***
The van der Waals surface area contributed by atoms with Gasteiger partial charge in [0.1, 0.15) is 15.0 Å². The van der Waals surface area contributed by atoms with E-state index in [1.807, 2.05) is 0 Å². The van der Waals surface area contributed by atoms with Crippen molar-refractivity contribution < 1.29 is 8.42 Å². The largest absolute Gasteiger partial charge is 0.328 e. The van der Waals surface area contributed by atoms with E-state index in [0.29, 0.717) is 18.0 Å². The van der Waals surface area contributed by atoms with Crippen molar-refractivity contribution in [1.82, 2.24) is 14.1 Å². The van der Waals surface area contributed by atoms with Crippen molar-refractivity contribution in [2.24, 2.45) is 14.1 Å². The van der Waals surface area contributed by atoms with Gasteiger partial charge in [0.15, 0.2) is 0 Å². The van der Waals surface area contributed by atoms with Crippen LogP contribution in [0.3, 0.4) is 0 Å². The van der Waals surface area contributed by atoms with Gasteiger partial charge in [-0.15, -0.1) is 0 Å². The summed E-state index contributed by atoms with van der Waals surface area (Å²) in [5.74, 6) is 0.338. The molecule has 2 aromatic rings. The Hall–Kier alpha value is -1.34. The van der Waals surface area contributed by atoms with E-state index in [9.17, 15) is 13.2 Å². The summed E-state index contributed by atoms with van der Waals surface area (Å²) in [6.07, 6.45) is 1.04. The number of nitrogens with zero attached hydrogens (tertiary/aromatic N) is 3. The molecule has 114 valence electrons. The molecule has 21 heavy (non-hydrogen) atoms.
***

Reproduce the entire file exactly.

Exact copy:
The van der Waals surface area contributed by atoms with Gasteiger partial charge in [0.1, 0.15) is 15.0 Å². The van der Waals surface area contributed by atoms with E-state index in [1.807, 2.05) is 0 Å². The van der Waals surface area contributed by atoms with Crippen molar-refractivity contribution < 1.29 is 8.42 Å². The largest absolute Gasteiger partial charge is 0.328 e. The van der Waals surface area contributed by atoms with E-state index in [0.29, 0.717) is 18.0 Å². The van der Waals surface area contributed by atoms with Crippen molar-refractivity contribution in [1.82, 2.24) is 14.1 Å². The van der Waals surface area contributed by atoms with Crippen molar-refractivity contribution in [2.24, 2.45) is 14.1 Å². The van der Waals surface area contributed by atoms with Gasteiger partial charge in [0.15, 0.2) is 0 Å². The van der Waals surface area contributed by atoms with Crippen LogP contribution in [0.3, 0.4) is 0 Å². The van der Waals surface area contributed by atoms with Gasteiger partial charge in [-0.15, -0.1) is 0 Å². The summed E-state index contributed by atoms with van der Waals surface area (Å²) in [5.74, 6) is 0.338. The molecule has 2 aromatic rings. The Hall–Kier alpha value is -1.34. The van der Waals surface area contributed by atoms with E-state index in [9.17, 15) is 13.2 Å². The summed E-state index contributed by atoms with van der Waals surface area (Å²) in [6.07, 6.45) is 1.04. The number of nitrogens with zero attached hydrogens (tertiary/aromatic N) is 3. The molecule has 114 valence electrons. The molecule has 21 heavy (non-hydrogen) atoms.